The Pittsburgh Foundation

Critical conditionsAnnual online giving event invigorates essential organizations.

MA’s Pantry (pictured) was one of the 190 organizations benefiting from the Critical Needs Alert.


By Christian Pelusi
Christian Pelusi is a senior communications officer at The Pittsburgh Foundation.

THE NUMBERS TELL THE STORY of a community steeped in a culture of generosity.

Since 2009, The Pittsburgh Foundation has sponsored seven Days of Giving and Critical Needs Alert events, raising more than $46.4 million for nonprofit organizations across the Pittsburgh region. The latest crowdfunding event, the #ONEDAY Critical Needs Alert on May 7, generated record-breaking numbers — $1.67 million for basic needs services provided by 190 organizations. That total includes an incentive pool of $800,000 from the Foundation and its affiliate, The Community Foundation of Westmoreland County. Nearly half the donations came directly from donors.

#ONEDAY helped nonprofits that provide child care, food, housing, mental and physical health care, and transportation for the region’s most vulnerable neighbors. Light of Life Ministries collected the most donations (354) and the highest dollar amount ($190,000 with matching funds included).

But smaller nonprofits often realize the greatest benefit from the Foundation’s online giving events.

“We were living hand-to-mouth, just like our recipients,” says MA’s (Ministerial Association’s) Pantry President Dr. Edward Sites, reflecting on his organization’s situation before last year’s Critical Needs Alert. “Just enough [food and funds] were coming in to feed them, and we could not meet increasing demand.”

Then, in Nov. 2017, two large freezers broke, and the pantry was unable to accept donations of frozen foods or afford freezer repairs.

“We were on the verge of going out of business.”

But by participating in last year’s Critical Needs event, the pantry used $9,300 of funds raised to replace the freezers. “That put us back in business big time,” Sites says. “These events have been a godsend to us.”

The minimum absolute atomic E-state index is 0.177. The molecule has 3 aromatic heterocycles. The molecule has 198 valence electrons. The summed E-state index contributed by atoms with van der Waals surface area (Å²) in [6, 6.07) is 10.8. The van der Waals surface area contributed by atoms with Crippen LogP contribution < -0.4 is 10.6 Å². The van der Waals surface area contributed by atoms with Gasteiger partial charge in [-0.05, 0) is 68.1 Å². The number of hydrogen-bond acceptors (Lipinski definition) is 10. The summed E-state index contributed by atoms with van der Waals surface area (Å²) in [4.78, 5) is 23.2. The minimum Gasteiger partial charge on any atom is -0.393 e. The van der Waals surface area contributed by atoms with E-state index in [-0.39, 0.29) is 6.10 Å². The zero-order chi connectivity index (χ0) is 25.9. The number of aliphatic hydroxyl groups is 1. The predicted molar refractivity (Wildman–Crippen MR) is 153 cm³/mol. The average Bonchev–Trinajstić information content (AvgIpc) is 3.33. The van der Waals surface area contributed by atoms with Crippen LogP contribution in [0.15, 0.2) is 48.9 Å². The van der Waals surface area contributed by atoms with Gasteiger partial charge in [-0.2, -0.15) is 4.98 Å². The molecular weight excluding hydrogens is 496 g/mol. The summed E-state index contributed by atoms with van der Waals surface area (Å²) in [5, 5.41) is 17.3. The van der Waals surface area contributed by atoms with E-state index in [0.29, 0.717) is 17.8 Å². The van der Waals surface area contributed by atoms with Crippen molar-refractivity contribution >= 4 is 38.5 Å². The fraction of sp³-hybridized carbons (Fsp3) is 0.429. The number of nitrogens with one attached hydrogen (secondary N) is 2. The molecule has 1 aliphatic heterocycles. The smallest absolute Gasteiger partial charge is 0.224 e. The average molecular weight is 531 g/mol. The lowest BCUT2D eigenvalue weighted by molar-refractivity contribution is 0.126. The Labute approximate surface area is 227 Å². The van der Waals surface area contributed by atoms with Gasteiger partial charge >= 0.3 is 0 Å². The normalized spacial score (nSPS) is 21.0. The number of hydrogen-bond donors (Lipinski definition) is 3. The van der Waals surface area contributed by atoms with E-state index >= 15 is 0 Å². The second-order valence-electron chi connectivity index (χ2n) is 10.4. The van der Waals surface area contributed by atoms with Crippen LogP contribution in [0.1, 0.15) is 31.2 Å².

MA’s Pantry, which is a branch of the Greater Pittsburgh Community Food Bank, provides meals twice a month to North Versailles and East McKeesport residents. It relies on support from the community it serves. More than half of the pantry’s volunteers are also clients.

This year, the pantry was able to raise more than $10,000. Add the matching funds from the Foundation’s incentive pool and the pantry collected nearly $20,000, two-thirds of its annual budget, which allowed Sites, a retired professor in the University of Pittsburgh’s school of social work, to set a new objective: increase awareness.

“This infusion of cash is enabling us to help new families we have not been able to find, with more colorful, elaborate outreach, especially for the homebound. And we’ve started to do deliveries. In two years, we’ve made giant strides, and it would be impossible without the efforts of The Pittsburgh Foundation.”

Maxwell King, who was president and CEO of The Pittsburgh Foundation at the time of the fundraising event, says the outpouring of support demonstrates the community’s commitment to 100 Percent Pittsburgh, the Foundation’s organizing principle that is dedicated to providing new opportunities for the 30% of residents left out of the region’s resurgent economy to become full participants.

“The generosity of the community is what drove the whole thing,” says King. “There is an instinctive understanding that people can’t get ahead and be able to do for themselves without a baseline of essentials in life. What we’ve found is agencies such as Light of Life help them with these basic needs and make all the difference. They give people a platform on which to come out of poverty and build their lives.”

For a complete list of organizations and donation totals, visit

Original story appeared in the Forum Quarterly Summer 2019.